Singaporean dancer Ronnie Chen on choreographing for TXT, his career so far, and the future of Singapore's dance scene

Singaporean dancer Ronnie Chen on choreographing for TXT, his career so far, and the future of Singapore's dance scene

Many times the team behind the elaborate and ingenious choreography of artists goes unnoticed by the public. One of them is Ronnie Chen, one of the choreographers behind TXT's 'Blue Hour'. 

Hailing from Singapore, the choreographer was noticed by a member of HYBE's team through one of his videos on YouTube, and the rest was history. From getting an obscure email to taking the chance, and seeing his work on screen, Ronnie took another step in his career before he could even blink. 

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An established dance and choreographer, Ronnie is known in the dance scene  – with his name being easily recognised among dancers.  He currently coaches dance teams in schools, manages his own dance crew, SGD, and teaches freelance at studios.

Eager to pick the brains behind TXT's now-iconic choreography, Bandwagon sat down with Ronnie to talk about his experience choreographing for K-pop for the first time, his dance career, and his insights on the potential of the Singapore dance scene. 

Thanks for sitting down with us for a chat, and a late welcome back to the dance scene and socials! Since returning, you landed quite a big project — choreographing for TXT’s  ‘Blue Hour’. Could you share with us how that project started?

Yeah, thanks for having me. Excited to be here. It started with me receiving an email,  right where COVID was reaching its peak in 2020. I thought it was spam. When I read the email, I wasn't very sure. I was just reading through and then kind of pinching myself. Then this person asked me to [talk on] WhatsApp— this sounds very weird — then I was like, You know what, let me just drop the person a text and see what happens. And it ended up being a real thing!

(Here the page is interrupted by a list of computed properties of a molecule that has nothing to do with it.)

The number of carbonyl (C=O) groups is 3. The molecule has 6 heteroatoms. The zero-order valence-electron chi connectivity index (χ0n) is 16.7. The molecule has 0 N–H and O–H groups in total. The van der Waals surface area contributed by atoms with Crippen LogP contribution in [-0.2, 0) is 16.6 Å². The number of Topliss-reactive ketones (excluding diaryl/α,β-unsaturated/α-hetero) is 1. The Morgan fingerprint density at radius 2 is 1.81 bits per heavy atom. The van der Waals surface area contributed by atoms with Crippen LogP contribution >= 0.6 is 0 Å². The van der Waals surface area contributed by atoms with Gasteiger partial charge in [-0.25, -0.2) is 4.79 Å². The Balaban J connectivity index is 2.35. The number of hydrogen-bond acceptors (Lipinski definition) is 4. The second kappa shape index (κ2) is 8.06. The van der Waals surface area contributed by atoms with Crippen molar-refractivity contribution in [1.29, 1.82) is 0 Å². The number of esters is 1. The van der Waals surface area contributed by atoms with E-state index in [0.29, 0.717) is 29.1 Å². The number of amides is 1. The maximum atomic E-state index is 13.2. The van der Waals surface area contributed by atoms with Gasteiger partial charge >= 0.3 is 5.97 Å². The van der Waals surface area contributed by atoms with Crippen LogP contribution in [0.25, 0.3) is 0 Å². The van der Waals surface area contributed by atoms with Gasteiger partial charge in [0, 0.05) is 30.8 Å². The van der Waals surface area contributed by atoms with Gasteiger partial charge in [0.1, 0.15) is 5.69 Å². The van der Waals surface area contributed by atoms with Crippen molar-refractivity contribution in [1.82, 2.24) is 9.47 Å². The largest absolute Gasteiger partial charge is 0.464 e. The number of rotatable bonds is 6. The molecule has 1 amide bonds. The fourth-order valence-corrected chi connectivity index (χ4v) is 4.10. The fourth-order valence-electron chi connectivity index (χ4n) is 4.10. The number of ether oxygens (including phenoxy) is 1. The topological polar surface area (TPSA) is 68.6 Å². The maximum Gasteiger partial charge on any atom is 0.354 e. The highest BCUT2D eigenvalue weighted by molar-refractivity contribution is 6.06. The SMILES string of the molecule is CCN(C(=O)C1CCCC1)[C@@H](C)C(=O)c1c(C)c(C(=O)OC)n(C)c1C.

I was very surprised that this whole thing was kind of just very, 'by the way'. Everything kind of just fell into place. They actually found me on YouTube - based on a dance video I've done 10 years ago.  When I saw the reference that they had —  they wanted me to build from [the] outside.

"That was 10 years ago. So let me try to figure out that's like that again." That's kind of how the whole thing started. Then we had a little bit more of a back and forth to kind of really understand how the project was supposed to be. Then there’s that!

What video was it? 

It's very embarrassing to put this on blast, but it's actually one of the first dance videos that I've done in my life is this is to a song called 'Showgirl' by Blue Robinson. This was in 2011, 2012. Back then in Singapore, nobody really does a lot of dance videos. I heard the song and it felt right. I was just back from America. Everything was in my head. I wanted to externalize it, and that was the first dance video that I did.

10 years later it's still getting me a job. So it's a little bit insane. I was very shocked. I don't know, if you could tell if there's an age difference in the video [version of me] and me now. So I was like, Alright, okay, take a leap of faith. 

Could you tell us how you came up with the whole choreography? What was the process like? 

I think what really helped was that they were very clear in terms of what they wanted the choreography to look like. So it really helped the process a lot. They would send me a draft version of the song, and they would send me the concept of the song.

Because the songs were in Korean, the draft that they would send me is in English. But it wasn't the actual lyrics. It was like a placeholder kind of lyrics – just to let me have a feel of the songs.